Looking to Downsize? You Can Buy a 5-Room DIY Cabin on Amazon for Less Than $33,000

Five rooms of one's own.
Five rooms of one's own.
Allwood/Amazon

If you’ve already mastered DIY houses for birds and dogs, maybe it’s time you built one for yourself.

As Simplemost reports, there are a number of house kits that you can order on Amazon, and the Allwood Avalon Cabin Kit is one of the quaintest—and, at $32,990, most affordable—options. The 540-square-foot structure has enough space for a kitchen, a bathroom, a bedroom, and a sitting room—and there’s an additional 218-square-foot loft with the potential to be the coziest reading nook of all time.

You can opt for three larger rooms if you're willing to skip the kitchen and bathroom.Allwood/Amazon

The construction process might not be a great idea for someone who’s never picked up a hammer, but you don’t need an architectural degree to tackle it. Step-by-step instructions and all materials are included, so it’s a little like a high-level IKEA project. According to the Amazon listing, it takes two adults about a week to complete. Since the Nordic wood walls are reinforced with steel rods, the house can withstand winds up to 120 mph, and you can pay an extra $1000 to upgrade from double-glass windows and doors to triple-glass for added fortification.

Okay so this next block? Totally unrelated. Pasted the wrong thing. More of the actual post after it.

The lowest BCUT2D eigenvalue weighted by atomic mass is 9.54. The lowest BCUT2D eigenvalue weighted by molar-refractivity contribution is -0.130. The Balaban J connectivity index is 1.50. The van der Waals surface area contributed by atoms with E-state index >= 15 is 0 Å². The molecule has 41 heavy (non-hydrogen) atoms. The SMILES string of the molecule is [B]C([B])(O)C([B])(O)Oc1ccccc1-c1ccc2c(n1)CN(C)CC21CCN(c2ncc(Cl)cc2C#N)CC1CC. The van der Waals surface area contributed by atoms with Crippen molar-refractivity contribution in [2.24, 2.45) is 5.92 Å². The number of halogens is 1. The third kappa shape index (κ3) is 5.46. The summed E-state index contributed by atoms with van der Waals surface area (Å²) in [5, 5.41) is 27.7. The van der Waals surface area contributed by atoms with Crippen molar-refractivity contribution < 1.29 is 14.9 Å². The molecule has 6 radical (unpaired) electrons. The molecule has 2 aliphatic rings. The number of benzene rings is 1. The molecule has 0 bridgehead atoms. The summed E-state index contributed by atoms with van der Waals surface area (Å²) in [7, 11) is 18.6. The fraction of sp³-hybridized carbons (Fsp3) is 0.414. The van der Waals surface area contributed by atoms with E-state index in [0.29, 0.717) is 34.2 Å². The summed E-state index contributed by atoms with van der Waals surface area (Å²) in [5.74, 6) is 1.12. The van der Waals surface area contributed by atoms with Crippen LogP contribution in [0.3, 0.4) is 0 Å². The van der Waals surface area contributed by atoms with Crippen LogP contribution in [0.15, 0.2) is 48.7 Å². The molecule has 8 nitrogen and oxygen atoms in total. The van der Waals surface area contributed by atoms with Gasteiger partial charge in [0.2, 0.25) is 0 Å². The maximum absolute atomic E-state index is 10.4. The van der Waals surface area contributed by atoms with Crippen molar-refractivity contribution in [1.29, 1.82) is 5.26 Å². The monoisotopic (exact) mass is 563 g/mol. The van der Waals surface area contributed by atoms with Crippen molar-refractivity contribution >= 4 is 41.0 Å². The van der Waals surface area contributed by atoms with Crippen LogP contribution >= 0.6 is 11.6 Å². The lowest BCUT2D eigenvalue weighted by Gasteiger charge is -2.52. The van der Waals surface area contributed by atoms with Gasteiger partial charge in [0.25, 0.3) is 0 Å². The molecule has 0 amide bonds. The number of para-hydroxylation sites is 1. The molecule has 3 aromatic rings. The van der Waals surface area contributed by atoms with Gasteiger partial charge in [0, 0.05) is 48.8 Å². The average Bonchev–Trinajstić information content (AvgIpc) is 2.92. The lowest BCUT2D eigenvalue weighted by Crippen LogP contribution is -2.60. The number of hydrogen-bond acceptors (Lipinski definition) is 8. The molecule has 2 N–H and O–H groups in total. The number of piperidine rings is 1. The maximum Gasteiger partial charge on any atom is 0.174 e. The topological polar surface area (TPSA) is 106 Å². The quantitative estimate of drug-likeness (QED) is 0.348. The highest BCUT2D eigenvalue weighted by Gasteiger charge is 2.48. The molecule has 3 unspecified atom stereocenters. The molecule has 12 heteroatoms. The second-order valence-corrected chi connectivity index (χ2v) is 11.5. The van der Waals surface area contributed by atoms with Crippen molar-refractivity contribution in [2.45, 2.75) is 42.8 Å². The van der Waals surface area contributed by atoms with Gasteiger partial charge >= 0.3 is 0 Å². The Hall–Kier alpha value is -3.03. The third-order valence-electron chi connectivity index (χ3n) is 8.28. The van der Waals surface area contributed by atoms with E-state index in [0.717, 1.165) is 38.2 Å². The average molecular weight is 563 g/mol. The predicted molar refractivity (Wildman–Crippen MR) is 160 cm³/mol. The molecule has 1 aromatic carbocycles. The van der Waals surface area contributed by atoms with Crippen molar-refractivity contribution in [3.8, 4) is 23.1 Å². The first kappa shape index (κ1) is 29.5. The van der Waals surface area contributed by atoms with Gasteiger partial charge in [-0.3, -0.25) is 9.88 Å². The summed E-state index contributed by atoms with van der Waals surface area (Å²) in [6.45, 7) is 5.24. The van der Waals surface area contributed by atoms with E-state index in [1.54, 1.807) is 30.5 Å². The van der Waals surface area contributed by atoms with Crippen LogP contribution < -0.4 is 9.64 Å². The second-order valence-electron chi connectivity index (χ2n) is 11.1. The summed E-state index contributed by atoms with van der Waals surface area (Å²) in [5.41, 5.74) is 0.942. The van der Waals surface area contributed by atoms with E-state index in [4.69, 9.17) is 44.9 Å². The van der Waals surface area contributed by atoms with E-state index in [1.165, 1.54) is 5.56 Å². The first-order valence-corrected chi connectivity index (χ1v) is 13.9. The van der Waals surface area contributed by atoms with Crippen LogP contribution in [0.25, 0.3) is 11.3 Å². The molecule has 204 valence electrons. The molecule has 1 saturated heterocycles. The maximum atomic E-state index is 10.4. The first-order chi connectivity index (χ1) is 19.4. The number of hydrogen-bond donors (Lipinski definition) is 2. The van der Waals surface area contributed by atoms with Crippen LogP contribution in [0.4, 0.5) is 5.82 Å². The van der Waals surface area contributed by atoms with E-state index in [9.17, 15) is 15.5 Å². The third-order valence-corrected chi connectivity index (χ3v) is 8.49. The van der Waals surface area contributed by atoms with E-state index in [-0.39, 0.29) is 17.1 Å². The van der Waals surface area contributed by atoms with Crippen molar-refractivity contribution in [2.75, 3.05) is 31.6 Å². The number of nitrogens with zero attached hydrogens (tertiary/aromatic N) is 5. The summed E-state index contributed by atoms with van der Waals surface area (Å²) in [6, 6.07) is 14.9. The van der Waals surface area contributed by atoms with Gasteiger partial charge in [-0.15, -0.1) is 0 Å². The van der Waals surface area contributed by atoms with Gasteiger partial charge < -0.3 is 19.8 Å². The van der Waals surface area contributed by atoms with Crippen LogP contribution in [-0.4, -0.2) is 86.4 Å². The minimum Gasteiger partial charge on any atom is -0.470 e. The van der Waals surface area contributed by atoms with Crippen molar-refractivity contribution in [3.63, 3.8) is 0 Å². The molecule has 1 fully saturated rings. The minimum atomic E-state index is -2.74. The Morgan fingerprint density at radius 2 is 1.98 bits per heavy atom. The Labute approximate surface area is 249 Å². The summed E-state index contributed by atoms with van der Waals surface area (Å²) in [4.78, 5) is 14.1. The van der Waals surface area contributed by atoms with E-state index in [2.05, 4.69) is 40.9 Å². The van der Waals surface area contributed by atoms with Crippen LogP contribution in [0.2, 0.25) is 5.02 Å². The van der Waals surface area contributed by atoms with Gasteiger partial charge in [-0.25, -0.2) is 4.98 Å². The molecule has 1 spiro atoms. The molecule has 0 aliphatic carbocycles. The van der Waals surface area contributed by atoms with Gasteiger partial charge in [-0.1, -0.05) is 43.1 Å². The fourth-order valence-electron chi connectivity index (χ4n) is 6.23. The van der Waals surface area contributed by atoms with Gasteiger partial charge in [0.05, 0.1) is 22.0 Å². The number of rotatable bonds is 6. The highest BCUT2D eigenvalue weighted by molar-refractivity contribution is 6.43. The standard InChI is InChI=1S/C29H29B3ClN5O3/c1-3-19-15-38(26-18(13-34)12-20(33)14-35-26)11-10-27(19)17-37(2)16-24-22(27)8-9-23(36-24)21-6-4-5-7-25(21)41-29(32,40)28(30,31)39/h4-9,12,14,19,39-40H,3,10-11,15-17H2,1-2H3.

Sadly, the cool ceiling lamp is not included.Allwood/Amazon

Though everything you need for the shell of the house comes in the kit, you will need to purchase whatever goes inside it: toilet, shower, sink, stove, insulation, and all other furnishings. You can also customize the blueprint to fit your own plans for the space; maybe, for example, you’re going to use the house as a small event venue, and you’d rather have two or three large, airy rooms and no kitchen or bedroom.

Intrigued? Find out more here.

[h/t Simplemost]

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More Than 38,000 Pounds of Ground Beef Has Been Recalled

Beef-ware.
Beef-ware.
Angele J, Pexels

Your lettuce-based summer salads are safe for the moment, but there are other products you should be careful about using these days: Certain brands of hand sanitizer, for example, have been recalled for containing methanol. And as Real Simple reports, the U.S. Department of Agriculture’s Food Safety Inspection Service (FSIS) recently recalled 38,406 pounds of ground beef.

When JBS Food Canada ULC shipped the beef over the border from its plant in Alberta, Canada, it somehow skirted the import reinspection process, so FSIS never verified that it met U.S. food safety standards. In other words, we don’t know if there’s anything wrong with it—and no reports of illness have been tied to it so far—but eating unapproved beef is simply not worth the risk.

The beef entered the country on July 13 as raw, frozen, boneless head meat products, and Balter Meat Company processed it into 80-pound boxes of ground beef. It was sent to holding locations in Florida, Georgia, North Carolina, and South Carolina before heading to retailers that may not be specific to those four states. According to a press release, FSIS will post the list of retailers on its website after it confirms them.

In the meantime, it’s up to consumers to toss any ground beef with labels that match those here [PDF]. Keep an eye out for lot codes 2020A and 2030A, establishment number 11126, and use-or-freeze-by dates August 9 and August 10.

[h/t Real Simple]